lavendar growing tips

Reasons to Include Lavender in Your Garden and How to Store It

lavendar growing tips

Lavender is often overlooked when it comes time to do the planting and management of your home herb garden. It’s relatively easy to grow and has lots of uses around the house, aside from just looking pretty and smelling nice, though it definitely does those things well.

Natural Disinfectant, Antiseptic, and Even a Bug Repellant

The lavender plant is already well known for its calming and soothing use as an aroma therapy, in lotions and bath products, etcetera, but the essential oil mixed with a bit of water can also be used as a natural disinfectant on surfaces and even on your hands.

If that’s not enough, crushing the plants and rubbing the oils on your arms and legs can serve as a fly and mosquito repellent while you’re outside working in the rest of the garden. It can also be used to soothe bug bites, stings, and the occasional scrape. The oils blended into a good lotion can help soothe a sunburn too.

Delicious Drinks and Foods

The fragrant and flowering plant is not often thought of as edible, but it certainly is and it makes a great addition to recipes, especially baked goods. You can add a bit to cakes and frostings for a special occasion treat that tastes like it came from the expensive bakery in town.

It also makes a wonderful calming hot tea that can help you relax for bedtime. A sprinkle of lavender in lemonade or while brewing iced tea is also quite refreshing and soothing on hot days.

If you’re feeling especially adventurous, it can even be used in salad dressings, syrups, sauces, and fresh made jams or jellies. My favorite is a little bit added to the blackberry jam on canning day – spread a bit of that on your toast in the morning, it’s simply amazing.

Around the House with Fragrances, Gifts, and Pretty Things

It wouldn’t do to leave out all the things that smell nice and look pretty when it comes to using fresh lavender from the garden. The freshly picked blooms from your herb garden will far outperform anything you buy at the store.

If you need a quick gift on the fly for a hostess or for a friend, you can make a lavender wreath, put together a scented sachet, a bit of potpourri, sew a custom eye mask, or just cut off a transplant and put it into a pretty pot or mason jar to give them their own plant to grow.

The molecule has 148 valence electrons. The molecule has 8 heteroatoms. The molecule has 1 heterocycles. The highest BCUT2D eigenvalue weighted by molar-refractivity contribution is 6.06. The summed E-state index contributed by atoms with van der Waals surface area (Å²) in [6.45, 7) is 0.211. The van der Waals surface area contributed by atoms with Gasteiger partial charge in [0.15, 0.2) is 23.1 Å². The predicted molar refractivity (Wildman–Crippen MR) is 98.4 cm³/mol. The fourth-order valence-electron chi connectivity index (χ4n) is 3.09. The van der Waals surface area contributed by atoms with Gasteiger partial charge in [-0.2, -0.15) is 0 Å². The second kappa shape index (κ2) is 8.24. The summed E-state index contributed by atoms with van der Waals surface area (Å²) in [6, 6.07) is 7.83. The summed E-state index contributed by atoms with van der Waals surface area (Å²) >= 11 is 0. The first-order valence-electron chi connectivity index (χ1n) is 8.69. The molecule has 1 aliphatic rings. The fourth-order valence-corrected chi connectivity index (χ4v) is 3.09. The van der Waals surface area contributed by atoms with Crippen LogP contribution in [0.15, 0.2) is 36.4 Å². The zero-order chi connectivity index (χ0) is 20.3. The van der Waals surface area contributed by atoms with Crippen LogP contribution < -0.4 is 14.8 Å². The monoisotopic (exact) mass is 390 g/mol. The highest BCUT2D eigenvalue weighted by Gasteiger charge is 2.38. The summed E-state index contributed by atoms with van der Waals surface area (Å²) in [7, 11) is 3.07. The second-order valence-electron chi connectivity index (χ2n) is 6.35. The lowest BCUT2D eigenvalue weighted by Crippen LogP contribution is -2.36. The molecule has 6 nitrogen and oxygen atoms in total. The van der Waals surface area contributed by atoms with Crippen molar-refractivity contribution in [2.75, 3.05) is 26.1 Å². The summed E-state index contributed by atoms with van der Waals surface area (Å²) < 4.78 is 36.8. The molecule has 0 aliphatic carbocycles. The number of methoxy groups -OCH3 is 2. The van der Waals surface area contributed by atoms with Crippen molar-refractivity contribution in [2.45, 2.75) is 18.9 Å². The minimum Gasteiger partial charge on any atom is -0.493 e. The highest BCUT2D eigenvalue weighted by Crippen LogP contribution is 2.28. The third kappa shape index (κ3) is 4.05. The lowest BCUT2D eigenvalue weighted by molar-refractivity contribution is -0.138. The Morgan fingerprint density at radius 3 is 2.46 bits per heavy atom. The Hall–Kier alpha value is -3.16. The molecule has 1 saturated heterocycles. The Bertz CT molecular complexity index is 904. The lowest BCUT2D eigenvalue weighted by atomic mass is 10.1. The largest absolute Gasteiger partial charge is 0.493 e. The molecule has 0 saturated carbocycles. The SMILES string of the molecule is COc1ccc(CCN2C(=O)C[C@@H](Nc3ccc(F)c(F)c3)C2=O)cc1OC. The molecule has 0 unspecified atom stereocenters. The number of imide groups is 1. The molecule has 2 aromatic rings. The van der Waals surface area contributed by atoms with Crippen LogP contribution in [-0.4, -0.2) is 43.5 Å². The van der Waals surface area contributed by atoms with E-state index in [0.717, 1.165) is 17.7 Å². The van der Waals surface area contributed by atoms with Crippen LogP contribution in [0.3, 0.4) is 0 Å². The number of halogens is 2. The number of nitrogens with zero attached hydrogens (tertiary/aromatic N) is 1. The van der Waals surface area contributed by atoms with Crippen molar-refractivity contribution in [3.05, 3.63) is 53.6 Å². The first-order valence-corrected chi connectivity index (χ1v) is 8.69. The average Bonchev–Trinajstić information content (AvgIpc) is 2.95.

Around the house you can freshen the carpets with dried plants, make a room spray with the essential oils, and decorate with fresh blooms in vases alongside a few other wild flowers or all on their own.

If you’re just looking to relax, a lavender bath is great for your skin. The great thing here is you can experiment with different forms of the plant in the bath – you can add fresh or dried sprigs to the hot water, or you can use the essential oil and some Epsom salts. No matter how you use it here, it’s sure to be relaxing and rejuvenating.

Now that we’ve gone over a few of the reasons you might want to plant some lavender in your home herb garden, it’s time to go out and play in the dirt and make a little space for a few plants. You’ll be glad you did.

Growing Tips & Facts:

Like basil, oregano, and thyme, lavender is also a member of the mint family.  As with other members of this family of plants, lavender prefers a nice sunny location with very well-drained soil. Ideal growing conditions for lavender are hot and dry.

There are several cultivars available, but English lavender is the most popular. It is also the variety most used in cooking.

English lavender is actually native to the Mediterranean. It got its name because it is can withstand the more wet and humid weather conditions found in that country.

Tips for Using & Storing Lavender

A good rule of thumb when cooking with lavender is to remember that a little goes a long way. Start with small amounts and slowly add more until the desired result is achieved. Adding too much at once can leave your dishes taking like potpourri.

Also, if you buy lavender (vs. grow your own), be sure to select “culinary grade” because a lot of commercially available lavender is not safe to be consumed.

You can harvest small amounts of lavender from your own garden when the plant is 2 years old. The third year and beyond will yield a much larger harvest. Use garden sheers or a curved blade to cut through the tough stems.

Lavender can be enjoyed in both sweet and savory dishes. Fresh lavender looks beautiful and tastes great when tossed in salads or as a key ingredient in homemade ice cream. It can also be used in place of rosemary in breads and marinades.

You can also strip the leaves off of dried stems and then use the stems as kabobs for grilled shrimp or fruit. This will infuse the food with a lovely flavor.

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